He keeps going back to all that lingo that you mentioned earlier, all of that overly corporate messaging like "Use our tool to do comparative marketing." I said, "No. Just say, 'Sell more homes, make more money'".
And it's great when clients trust us. Some do. We shot a video for Heather Macy from East Carolina University and she said, "You tell me what you need it to be. I'm willing to do whatever. You're the boss. You know what these people want. Take it and run with it."
Cris: Is there anything that you wish clients would ask you?
Will: I wish that people would think or ask about the bigger picture, more than just "I need a video" or "I need a website." I really wish people would think in terms of "How do I build this larger brand", "How does all this work together", and "How do I know what's working and what's not working".
Cris: Too many people don't acknowledge what they don't know.
Will: It's like if I hired an interior designer to redo my house and end up telling her or him everything that I want and picking out things myself. Why the heck did I hire an interior designer? If I hired an interior designer, I'm going to say, "Here are a few photos of what I like. Go for it. Make my place look awesome."
"I've had multiple occasions where it's not just the patient that has this aha moment. It's the third party that's sitting behind them asking them a question. Even if it's, "Where are we going to go eat?" and the patient says, "Well, I don't know. You pick."
"It's not even connected with the patient in their head that they just heard somebody talking behind them. But then the third party (their daughter or their husband) their jaw just drops. "Oh my God. They can hear me again." That is a very cool thing to witness." - Dr. Fisher of clients Now Hear This Audiology and Hearing Solutions
"I remember having a conversation with my dad and saying, 'Dad, I'm running a small business.' And whether you are working in music, tech, or medicine, that is the mindset you need to have in today's world." - client Rich Redmond, drummer for Jason Aldean, speaker, actor, entrepreneur
Sam Shriver, Senior Vice President at The Center for Leadership Studies: Anytime you take a look at leadership, the only time it comes into play is when it's under this umbrella of change. Leadership is a mechanism that allows change to happen.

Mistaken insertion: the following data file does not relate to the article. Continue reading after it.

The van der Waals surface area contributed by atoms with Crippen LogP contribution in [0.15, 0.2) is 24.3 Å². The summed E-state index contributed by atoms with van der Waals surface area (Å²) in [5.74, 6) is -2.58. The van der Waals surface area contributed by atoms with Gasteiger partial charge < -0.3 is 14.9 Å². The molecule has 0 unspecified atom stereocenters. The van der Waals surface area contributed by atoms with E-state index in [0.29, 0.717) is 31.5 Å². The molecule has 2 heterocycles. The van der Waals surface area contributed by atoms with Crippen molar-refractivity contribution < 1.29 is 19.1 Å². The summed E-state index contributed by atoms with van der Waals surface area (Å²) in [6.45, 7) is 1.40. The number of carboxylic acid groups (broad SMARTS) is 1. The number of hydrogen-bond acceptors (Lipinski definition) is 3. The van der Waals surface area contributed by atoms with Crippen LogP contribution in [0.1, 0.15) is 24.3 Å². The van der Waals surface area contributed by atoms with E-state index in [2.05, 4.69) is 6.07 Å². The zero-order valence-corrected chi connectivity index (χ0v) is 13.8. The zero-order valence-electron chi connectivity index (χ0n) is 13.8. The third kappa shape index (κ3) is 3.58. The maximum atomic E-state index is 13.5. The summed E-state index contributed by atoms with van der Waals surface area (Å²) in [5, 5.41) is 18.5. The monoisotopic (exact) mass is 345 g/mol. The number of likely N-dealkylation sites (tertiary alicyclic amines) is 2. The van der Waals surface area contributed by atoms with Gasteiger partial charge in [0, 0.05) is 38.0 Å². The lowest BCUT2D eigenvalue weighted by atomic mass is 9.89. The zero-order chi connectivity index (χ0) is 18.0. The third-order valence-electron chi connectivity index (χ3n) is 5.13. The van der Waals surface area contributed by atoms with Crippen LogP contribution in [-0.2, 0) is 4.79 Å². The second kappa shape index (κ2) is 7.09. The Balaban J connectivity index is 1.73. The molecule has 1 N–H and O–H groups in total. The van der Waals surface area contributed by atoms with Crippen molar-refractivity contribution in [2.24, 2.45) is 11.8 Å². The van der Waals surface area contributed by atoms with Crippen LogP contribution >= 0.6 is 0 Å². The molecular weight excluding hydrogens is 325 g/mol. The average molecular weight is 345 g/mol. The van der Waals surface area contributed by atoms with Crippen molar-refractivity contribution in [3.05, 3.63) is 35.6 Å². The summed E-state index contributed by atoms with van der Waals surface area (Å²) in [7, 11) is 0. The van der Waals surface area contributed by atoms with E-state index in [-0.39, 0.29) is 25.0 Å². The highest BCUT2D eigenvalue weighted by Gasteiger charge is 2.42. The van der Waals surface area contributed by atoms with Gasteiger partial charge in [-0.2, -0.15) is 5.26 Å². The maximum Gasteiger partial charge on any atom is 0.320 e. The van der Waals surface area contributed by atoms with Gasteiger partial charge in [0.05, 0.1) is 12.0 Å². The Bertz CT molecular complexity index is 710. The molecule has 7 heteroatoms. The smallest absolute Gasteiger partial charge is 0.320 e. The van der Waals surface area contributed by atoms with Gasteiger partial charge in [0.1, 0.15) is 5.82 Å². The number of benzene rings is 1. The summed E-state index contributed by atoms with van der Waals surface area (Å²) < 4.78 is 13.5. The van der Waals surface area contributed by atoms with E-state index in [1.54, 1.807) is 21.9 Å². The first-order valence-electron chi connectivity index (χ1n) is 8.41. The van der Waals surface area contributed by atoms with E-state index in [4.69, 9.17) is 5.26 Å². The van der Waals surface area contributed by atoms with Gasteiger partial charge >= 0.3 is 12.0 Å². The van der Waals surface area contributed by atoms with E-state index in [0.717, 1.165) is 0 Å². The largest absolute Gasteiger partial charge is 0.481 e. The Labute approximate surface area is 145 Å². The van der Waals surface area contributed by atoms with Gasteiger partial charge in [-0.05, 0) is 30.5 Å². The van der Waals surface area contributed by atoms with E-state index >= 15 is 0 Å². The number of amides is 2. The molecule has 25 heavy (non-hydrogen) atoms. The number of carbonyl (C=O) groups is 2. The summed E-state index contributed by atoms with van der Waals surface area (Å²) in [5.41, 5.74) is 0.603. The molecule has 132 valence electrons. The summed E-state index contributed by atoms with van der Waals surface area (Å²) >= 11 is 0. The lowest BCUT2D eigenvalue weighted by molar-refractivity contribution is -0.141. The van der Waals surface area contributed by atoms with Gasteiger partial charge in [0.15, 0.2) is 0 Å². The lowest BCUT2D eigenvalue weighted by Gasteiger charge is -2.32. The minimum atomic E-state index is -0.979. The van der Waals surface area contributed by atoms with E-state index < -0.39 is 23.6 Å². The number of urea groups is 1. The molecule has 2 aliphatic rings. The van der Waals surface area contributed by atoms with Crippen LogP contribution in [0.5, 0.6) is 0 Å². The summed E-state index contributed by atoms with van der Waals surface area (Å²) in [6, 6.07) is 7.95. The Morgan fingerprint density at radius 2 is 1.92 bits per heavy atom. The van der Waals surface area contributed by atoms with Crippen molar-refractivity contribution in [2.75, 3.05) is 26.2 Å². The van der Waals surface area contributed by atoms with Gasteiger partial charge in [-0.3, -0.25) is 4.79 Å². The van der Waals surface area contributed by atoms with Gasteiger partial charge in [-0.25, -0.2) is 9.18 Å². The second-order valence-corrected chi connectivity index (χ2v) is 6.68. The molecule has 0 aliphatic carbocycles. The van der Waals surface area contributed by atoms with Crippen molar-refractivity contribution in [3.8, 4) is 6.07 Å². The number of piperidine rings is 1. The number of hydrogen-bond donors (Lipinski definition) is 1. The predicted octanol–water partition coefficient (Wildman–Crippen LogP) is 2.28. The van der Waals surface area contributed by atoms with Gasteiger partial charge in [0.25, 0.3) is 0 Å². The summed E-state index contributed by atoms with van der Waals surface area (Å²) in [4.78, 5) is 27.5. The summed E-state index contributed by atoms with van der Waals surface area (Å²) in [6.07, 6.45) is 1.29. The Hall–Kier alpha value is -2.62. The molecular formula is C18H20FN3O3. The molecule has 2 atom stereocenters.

If you're talking about keeping things the way they are, that's more of a management thing. We know where we're going, we know what it looks like. My job is to make sure that you execute according to plan.
Warren Bennis said managers are the kind of people that say, "Are we doing things right?" Leaders are the kind of people that are saying, "Are we doing the right things?"
We're going somewhere. We're on this expedition, this journey. Not only have we never been there before, nobody has. We don't know, exactly, what it's going to look like, but come follow me anyway.
Cris: Is there anything that you wish people would ask you but they don't?
Will Hardison of FanBase: I wish that people would think or ask about the bigger picture, bigger than just "I need a video or I need a website." I really wish people would think in terms of "How do I build this larger brand and how does all this kind of work together?" and "How do I know what's working and what's not working?"
I think a lot of people just go, "This is what I think's going to work." We live in an age where we have enough tools that we can figure out if it's working or not working.
Say what you want for the end goal. Odds are the expert in the field is going to suggest something you probably never thought of.
Cris: There's not a lot of patience nowadays. Everyone expects the overnight success, instant gratification. How do you explain patience and process in the midst of that?